Northampton: 1-3 Shrewsbury (a); 2-1 Southend (h); 1-1 Aldershot (h)

Referee: Anthony Taylor

A Football League referee since 2006, this is the second season Taylor's been on the Premier League list, having done four PL games in total. He's never been in charge of a Liverpool fixture.

Guess at a line-up:
Kelly Kyrgiakos Agger Wilson
Lucas Spearing
Pacheco Shelvey Babel

Blooding youngsters is what the Carling Cup is for. That's pretty much it. And with a talented group of youngsters, it's one of the few times I've been excited for this competition. So it's no surprise that tomorrow's match probably won't be televised.

Hodgson's taken some of the fun out of guessing the lineup with his comments today, basically guaranteeing Wilson, Agger, Kyrgiakos, Jones, Babel, Ngog, and Pacheco will start, but that was the sort of XI expected anyway. It'll be a team similar to that which faced Rabotnicki at the end of July; a chance for young players and out-of-favor "veterans" to stake a claim. And at the moment, the potential in the reserves and u-18s is one of the few positives around Anfield at the moment.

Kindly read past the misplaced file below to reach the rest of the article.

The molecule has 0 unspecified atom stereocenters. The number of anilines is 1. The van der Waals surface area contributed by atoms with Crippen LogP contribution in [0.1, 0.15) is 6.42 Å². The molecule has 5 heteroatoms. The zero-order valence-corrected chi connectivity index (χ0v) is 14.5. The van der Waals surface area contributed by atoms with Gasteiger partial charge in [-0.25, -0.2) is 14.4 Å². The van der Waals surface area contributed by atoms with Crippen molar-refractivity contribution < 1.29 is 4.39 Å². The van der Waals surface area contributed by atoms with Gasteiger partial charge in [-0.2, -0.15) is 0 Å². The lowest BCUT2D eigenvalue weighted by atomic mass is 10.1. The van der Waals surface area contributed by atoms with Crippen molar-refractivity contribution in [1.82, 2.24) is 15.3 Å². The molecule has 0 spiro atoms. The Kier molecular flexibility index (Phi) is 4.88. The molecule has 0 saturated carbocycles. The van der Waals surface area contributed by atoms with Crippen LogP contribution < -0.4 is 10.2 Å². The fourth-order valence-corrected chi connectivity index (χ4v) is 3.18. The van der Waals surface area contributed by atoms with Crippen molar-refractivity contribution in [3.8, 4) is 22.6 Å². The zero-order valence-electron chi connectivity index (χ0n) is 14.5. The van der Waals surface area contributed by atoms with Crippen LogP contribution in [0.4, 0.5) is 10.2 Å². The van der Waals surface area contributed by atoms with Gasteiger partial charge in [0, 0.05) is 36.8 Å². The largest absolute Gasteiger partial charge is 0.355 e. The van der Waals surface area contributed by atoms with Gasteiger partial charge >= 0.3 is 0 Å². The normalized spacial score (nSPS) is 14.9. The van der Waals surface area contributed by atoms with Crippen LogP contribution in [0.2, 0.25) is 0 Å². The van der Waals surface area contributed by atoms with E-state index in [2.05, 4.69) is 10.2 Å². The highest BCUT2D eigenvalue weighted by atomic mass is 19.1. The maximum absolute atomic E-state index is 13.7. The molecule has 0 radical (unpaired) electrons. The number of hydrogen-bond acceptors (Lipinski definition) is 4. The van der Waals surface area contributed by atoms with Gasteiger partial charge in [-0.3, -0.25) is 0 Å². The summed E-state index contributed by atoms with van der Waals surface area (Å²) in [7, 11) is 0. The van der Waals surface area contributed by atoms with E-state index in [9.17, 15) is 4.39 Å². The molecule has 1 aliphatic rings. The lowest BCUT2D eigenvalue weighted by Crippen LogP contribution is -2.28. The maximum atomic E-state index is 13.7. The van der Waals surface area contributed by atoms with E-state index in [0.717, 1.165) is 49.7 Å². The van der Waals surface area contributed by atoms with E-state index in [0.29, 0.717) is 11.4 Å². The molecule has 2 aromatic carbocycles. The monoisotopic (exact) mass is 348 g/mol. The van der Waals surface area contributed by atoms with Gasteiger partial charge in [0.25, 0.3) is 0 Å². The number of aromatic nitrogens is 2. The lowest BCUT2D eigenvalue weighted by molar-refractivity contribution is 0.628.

In addition to the players named by Hodgson, the likes of Amoo, Eccleston, and Shelvey also appear to be in contention. And there will have to be some first-teamers involved; Kyrgiakos and Agger are certain, while I'll be stunned if Lucas doesn't start in midfield with either Spearing or Shelvey. Predicting what mix Hodgson will choose is the hard part.

I could easily have guessed a front four of Amoo, Pacheco, Jovanovic, and Ngog instead of the one above (well, if it wasn't for Hodgson's mention of Babel). Pacheco can play anywhere along the line of three. Amoo's already featured on the right. Jovanovic, on as a sub late against the Mancs, could use more game time. That both Ngog and Babel look likely to start probably means the Dutchman will man one of the wings in Hodgson's preferred 4-2-3-1/4-4-1-1, but Liverpool could also play 4-4-2 with both up top and Pacheco/Jovanovic on the flanks.